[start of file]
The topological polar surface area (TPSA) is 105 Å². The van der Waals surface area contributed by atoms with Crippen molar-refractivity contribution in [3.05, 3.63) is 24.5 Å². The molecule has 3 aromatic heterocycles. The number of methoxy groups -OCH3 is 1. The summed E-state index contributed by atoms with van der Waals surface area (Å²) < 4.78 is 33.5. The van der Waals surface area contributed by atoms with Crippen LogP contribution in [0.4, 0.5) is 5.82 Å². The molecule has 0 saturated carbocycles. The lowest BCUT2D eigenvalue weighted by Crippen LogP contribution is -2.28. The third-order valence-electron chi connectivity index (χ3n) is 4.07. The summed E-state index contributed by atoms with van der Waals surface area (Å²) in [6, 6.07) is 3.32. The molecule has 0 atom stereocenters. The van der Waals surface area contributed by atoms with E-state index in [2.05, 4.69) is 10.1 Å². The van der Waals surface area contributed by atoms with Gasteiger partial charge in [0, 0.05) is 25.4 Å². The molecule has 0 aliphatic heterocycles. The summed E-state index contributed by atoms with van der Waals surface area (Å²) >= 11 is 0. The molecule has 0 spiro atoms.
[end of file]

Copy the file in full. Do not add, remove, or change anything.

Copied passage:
The topological polar surface area (TPSA) is 105 Å². The van der Waals surface area contributed by atoms with Crippen molar-refractivity contribution in [3.05, 3.63) is 24.5 Å². The molecule has 3 aromatic heterocycles. The number of methoxy groups -OCH3 is 1. The summed E-state index contributed by atoms with van der Waals surface area (Å²) < 4.78 is 33.5. The van der Waals surface area contributed by atoms with Crippen LogP contribution in [0.4, 0.5) is 5.82 Å². The molecule has 0 saturated carbocycles. The lowest BCUT2D eigenvalue weighted by Crippen LogP contribution is -2.28. The third-order valence-electron chi connectivity index (χ3n) is 4.07. The summed E-state index contributed by atoms with van der Waals surface area (Å²) in [6, 6.07) is 3.32. The molecule has 0 atom stereocenters. The van der Waals surface area contributed by atoms with E-state index in [2.05, 4.69) is 10.1 Å². The van der Waals surface area contributed by atoms with Gasteiger partial charge in [0, 0.05) is 25.4 Å². The molecule has 0 aliphatic heterocycles. The summed E-state index contributed by atoms with van der Waals surface area (Å²) >= 11 is 0. The molecule has 0 spiro atoms.